It's that time of year again. The time when I should really know better than to open a video that comes to me through email sent by one of my friends with a subject line of, "You can hear her head hit the pole!" I mean, the person who sent me this video is no more amused than I am by videos of people getting hurt, so why I casually opened it right before parent teacher conferences last night without our school's portable defibrillator handy I have no idea.
Of course, I was watching closely as the girl started riding her bike through what looked like a maze of carnival rides. Of course I was waiting to see her have a humorous accident in which she hit something hard ("You can hear her head hit the pole!") Of course I shot up a good foot out of my chair when the boogeyman suddenly jumped into the scene while my nose was about 3 inches away from the screen.
And of course I immediately forwarded it on to three or four friends. After my heart rate got back to normal.
Every year someone gets me with a good startle video. You know the type; you're told to look for a ghostly mist in a foreign car commercial or to decipher some song lyrics or to solve the puzzle in a PowerPoint slide and just when your full concentration is on your computer screen some creature jumps in your face and screams. After a quick trip to the restroom, I usually find the whole thing funny and try to share the love with some friends or my students (for such a technologically literate bunch, teenagers fall so easily for these things when a trusted figure like the school librarian pulls it up on a screen.)
But here's the thing: I think I'm getting too old for these. Next year at the six-year remission marker, I have to start having my heart checked every year. I just know the first screening test will yield some comment from the doctor like, "Do you know you have a slightly irregular heart beat?" And I will have to say, "Yes, and I am pretty sure that started after Jason's brother sent us the email asking us to watch and listen to a song that played under scrolling lyrics to try to figure out who sang the song, and about 30 seconds in Linda Blair's The Exorcist face popped up full-screen with a loud screen accompanying it."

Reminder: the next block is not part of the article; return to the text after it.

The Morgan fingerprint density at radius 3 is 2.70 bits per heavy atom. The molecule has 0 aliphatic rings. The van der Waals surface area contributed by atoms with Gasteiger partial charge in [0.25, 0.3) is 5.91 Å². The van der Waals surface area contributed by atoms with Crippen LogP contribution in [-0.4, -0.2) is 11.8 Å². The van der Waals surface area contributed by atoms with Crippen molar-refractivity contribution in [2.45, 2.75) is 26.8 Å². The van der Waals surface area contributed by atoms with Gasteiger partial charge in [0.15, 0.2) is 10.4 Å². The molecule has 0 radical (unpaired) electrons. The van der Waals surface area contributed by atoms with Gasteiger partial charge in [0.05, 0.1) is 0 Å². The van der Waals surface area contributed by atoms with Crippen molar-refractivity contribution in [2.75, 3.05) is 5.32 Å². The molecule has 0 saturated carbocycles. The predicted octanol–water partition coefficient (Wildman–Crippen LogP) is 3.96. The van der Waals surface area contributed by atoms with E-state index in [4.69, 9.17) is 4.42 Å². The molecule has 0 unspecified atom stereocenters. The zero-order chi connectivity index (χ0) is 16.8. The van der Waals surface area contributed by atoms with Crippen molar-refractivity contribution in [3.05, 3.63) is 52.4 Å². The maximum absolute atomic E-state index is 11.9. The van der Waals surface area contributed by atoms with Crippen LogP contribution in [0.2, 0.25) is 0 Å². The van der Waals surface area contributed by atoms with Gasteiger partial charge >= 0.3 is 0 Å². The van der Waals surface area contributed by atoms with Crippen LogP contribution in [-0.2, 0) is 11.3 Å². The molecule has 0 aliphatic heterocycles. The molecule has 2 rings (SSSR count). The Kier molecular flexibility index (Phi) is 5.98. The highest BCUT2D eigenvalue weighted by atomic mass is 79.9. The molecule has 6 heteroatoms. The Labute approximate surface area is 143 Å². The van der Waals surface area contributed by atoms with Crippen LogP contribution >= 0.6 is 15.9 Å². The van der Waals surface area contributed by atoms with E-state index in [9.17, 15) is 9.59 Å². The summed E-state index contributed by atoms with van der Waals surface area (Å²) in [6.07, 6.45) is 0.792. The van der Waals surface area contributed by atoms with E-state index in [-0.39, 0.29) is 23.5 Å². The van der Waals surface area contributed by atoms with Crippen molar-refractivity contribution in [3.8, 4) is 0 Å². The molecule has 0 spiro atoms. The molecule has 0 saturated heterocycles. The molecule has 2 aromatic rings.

Really, I think that one scare email took about 6 months off my life. It scared me so bad I cried for a couple of minutes after it was over not because I feared for my mortal soul but because my body had just produced more adrenaline in that split second of horror than it knew what to do with and needed to get rid of it all somehow.
So, if you are an easy startler like me, if you're starting to feel like haunted houses and annual scare emails might be taking their toll on your ticker, let's help each other out.
In the comments, please attach links to any scare videos you've received or know about. If you can't find a link, just describe the video and give any info you can remember about what was in the subject line. That way we'll all know what's out there (at least this year!) and have some advanced warning.
Or, if you still like a good scare, you have some new goodies to pass along to your friends.
I am certainly not saying that I no longer want to get these, because they are fun. I just want to know what to expect the rest of this Halloween season so that I don't fail my next stress test.
And in that spirit, here's a link to the car commercial. You have been warned.